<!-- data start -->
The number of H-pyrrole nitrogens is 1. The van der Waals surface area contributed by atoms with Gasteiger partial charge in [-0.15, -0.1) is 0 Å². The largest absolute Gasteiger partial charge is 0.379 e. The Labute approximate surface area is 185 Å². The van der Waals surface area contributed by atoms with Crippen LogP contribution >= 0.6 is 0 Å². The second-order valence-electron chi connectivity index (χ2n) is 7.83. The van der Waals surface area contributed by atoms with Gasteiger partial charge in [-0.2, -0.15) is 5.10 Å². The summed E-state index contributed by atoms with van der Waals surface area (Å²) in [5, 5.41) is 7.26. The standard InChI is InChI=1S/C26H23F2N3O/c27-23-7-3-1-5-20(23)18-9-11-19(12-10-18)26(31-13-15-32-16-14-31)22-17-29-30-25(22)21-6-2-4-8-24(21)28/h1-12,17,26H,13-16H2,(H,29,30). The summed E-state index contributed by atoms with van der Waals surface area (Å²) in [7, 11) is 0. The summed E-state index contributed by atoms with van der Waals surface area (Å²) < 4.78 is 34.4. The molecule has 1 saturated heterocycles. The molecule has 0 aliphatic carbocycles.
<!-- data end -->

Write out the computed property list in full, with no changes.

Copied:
The number of H-pyrrole nitrogens is 1. The van der Waals surface area contributed by atoms with Gasteiger partial charge in [-0.15, -0.1) is 0 Å². The largest absolute Gasteiger partial charge is 0.379 e. The Labute approximate surface area is 185 Å². The van der Waals surface area contributed by atoms with Crippen LogP contribution >= 0.6 is 0 Å². The second-order valence-electron chi connectivity index (χ2n) is 7.83. The van der Waals surface area contributed by atoms with Gasteiger partial charge in [-0.2, -0.15) is 5.10 Å². The summed E-state index contributed by atoms with van der Waals surface area (Å²) in [5, 5.41) is 7.26. The standard InChI is InChI=1S/C26H23F2N3O/c27-23-7-3-1-5-20(23)18-9-11-19(12-10-18)26(31-13-15-32-16-14-31)22-17-29-30-25(22)21-6-2-4-8-24(21)28/h1-12,17,26H,13-16H2,(H,29,30). The summed E-state index contributed by atoms with van der Waals surface area (Å²) in [7, 11) is 0. The summed E-state index contributed by atoms with van der Waals surface area (Å²) < 4.78 is 34.4. The molecule has 1 saturated heterocycles. The molecule has 0 aliphatic carbocycles.